Diagnosis is an essential part of scientific research. It refers to the process of identifying a phenomenon, property, or condition on the basis of certain signs and by the use of various diagnostic procedures. This book is the first ever to consider the use of diagnostics in syntactic research and focuses on the five core domains of natural language syntax - ellipsis, agreement, anaphora, phrasal movement, and head movement. Each empirical domain is considered in turn from the perspectives of syntax, syntax at the interfaces, neuropsycholinguistics, and language diversity. Drawing on the expertise of 20 leading scholars and their empirically rich data, the book presents current thoughts on, and practical answers to, the question: What are the diagnostic signs, techniques and procedures that can be used to analyse natural language syntax? It will interest linguists, including formalists, typologists, psycholinguists and neurolinguists.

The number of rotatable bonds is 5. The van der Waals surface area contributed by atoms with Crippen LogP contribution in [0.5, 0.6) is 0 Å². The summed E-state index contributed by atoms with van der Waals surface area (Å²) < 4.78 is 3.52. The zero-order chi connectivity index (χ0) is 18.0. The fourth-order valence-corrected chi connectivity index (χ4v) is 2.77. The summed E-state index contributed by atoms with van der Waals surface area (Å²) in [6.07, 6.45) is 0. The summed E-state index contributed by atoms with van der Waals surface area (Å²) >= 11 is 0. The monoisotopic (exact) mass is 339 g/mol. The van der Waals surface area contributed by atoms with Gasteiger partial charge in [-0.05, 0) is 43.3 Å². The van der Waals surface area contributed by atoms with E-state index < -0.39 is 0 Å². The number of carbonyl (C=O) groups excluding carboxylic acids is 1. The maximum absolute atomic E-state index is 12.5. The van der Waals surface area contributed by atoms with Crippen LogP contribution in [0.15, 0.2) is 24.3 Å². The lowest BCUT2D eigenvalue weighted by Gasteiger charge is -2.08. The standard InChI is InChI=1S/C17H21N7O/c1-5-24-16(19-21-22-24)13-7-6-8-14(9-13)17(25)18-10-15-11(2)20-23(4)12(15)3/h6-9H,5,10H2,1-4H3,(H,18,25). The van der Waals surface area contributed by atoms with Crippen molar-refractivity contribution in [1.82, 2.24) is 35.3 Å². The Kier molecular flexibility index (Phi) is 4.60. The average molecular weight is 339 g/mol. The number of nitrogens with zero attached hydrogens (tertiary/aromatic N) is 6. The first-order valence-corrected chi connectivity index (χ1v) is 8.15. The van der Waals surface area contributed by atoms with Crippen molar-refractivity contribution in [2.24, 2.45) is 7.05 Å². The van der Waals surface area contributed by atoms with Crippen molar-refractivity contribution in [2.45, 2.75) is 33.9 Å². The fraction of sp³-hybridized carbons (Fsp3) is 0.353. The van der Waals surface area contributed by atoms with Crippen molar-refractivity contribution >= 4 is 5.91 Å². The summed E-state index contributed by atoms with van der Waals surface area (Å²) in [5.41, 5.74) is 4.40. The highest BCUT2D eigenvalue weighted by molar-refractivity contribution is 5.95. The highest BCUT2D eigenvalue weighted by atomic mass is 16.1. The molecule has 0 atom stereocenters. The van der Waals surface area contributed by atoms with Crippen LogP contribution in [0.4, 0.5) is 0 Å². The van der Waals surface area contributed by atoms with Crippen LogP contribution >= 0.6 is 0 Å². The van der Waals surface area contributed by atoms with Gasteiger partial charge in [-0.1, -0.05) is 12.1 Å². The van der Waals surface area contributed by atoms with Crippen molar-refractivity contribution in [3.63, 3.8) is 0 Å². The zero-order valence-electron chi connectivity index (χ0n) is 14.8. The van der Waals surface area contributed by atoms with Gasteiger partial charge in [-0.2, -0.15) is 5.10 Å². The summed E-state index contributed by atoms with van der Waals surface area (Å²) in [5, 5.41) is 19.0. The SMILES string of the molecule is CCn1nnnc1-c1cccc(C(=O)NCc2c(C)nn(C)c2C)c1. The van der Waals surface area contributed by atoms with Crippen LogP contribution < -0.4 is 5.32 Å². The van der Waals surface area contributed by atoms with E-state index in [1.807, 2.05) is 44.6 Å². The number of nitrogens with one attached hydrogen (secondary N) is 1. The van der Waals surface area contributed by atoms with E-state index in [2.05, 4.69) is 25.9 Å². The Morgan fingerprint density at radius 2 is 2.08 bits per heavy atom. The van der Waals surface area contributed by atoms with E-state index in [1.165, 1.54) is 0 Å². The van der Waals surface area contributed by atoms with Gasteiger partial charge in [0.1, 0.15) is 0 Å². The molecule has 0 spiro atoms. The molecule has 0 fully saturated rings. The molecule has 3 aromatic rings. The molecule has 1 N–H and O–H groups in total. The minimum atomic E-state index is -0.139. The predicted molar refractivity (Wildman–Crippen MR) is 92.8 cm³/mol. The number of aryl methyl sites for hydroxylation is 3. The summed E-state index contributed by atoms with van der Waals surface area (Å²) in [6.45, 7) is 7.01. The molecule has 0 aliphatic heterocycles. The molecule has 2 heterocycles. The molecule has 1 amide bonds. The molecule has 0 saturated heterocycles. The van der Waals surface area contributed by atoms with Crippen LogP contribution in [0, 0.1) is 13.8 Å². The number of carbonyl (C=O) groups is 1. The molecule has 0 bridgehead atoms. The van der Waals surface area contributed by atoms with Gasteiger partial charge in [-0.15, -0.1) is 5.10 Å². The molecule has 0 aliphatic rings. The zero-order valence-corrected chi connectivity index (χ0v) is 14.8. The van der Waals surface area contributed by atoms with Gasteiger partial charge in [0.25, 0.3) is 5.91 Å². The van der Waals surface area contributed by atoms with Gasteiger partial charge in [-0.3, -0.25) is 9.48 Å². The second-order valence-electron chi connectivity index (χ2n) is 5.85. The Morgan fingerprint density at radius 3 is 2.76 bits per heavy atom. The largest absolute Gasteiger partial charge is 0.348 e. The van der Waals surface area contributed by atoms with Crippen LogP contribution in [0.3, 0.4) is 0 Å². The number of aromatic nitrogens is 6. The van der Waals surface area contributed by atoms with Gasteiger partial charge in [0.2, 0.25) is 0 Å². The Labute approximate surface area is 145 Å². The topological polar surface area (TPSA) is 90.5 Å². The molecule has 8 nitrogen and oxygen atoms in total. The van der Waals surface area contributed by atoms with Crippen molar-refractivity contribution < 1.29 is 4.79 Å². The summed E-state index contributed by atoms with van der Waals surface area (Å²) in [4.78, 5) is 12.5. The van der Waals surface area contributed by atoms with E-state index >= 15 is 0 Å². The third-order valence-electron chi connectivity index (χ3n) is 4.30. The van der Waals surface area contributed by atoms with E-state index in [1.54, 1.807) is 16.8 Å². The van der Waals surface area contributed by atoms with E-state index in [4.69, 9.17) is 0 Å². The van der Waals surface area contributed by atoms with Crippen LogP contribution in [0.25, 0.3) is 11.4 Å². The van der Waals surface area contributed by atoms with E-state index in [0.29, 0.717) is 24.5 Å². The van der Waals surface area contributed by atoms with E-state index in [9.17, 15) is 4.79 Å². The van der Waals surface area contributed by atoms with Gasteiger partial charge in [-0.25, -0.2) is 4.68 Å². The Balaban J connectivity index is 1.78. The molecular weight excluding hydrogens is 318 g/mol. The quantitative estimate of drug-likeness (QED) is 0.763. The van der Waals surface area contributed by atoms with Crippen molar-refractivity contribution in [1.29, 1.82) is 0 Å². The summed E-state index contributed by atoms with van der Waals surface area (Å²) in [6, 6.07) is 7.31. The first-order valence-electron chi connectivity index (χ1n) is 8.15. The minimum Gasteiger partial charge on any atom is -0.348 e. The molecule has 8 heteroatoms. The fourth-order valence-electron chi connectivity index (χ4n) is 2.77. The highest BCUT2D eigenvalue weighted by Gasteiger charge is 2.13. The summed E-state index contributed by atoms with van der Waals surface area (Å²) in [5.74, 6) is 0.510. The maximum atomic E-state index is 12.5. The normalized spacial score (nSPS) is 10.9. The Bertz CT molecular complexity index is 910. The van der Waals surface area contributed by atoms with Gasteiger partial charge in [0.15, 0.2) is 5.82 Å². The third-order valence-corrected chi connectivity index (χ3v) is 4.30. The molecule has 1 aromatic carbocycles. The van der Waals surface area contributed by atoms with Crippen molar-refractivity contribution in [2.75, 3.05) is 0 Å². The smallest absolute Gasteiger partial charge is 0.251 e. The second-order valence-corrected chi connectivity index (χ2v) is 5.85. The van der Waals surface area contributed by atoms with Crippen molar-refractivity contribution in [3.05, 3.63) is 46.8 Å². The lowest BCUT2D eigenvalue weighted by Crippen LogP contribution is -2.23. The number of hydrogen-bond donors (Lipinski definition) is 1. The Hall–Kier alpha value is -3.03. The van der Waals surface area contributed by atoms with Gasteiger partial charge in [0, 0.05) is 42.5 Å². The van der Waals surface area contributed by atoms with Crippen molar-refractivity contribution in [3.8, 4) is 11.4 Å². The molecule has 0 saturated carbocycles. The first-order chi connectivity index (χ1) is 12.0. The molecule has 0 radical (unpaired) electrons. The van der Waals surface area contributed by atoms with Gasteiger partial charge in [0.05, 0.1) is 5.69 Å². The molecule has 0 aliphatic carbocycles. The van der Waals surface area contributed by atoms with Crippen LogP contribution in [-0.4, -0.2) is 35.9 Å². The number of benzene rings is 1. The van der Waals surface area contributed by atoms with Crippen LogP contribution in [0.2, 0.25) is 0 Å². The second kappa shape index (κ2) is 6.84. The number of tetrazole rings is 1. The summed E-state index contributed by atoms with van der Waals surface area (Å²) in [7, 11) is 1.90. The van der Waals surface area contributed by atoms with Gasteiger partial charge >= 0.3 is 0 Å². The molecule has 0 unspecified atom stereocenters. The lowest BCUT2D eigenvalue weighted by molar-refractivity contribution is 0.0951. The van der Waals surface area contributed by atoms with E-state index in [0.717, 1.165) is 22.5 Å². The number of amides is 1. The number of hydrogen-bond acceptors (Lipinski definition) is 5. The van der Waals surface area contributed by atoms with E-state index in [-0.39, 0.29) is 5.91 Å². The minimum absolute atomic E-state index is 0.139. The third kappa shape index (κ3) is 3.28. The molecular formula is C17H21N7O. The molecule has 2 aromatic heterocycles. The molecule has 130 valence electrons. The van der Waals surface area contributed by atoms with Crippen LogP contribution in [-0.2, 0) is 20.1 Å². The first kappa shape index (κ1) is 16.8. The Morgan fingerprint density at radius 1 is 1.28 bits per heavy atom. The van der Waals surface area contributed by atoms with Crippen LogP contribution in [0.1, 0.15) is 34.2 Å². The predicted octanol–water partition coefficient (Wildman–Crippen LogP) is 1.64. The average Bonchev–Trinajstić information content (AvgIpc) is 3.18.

"Now and then," writes Lionel Triling "it is possible to observe the moral life in process of revising itself." In this new book he is concerned with such a mutation: the process by which the arduous enterprise of sincerity, of being true to one's self, came to occupy a place of supreme importance in the moral life--and the further shift which finds that place now usurped by the darker and still more strenuous modern ideal of authenticity. Instances range over the whole of Western literature and thought, from Shakespeare to Hegel to Sartre, from Robespierre to R.D. Laing, suggesting the contradictions and ironies to which the ideals of sincerity and authenticity give rise, most especially in contemporary life. Lucid, and brilliantly framed, its view of cultural history will give "Sincerity and Authenticity" an important place among the works of this distinguished critic.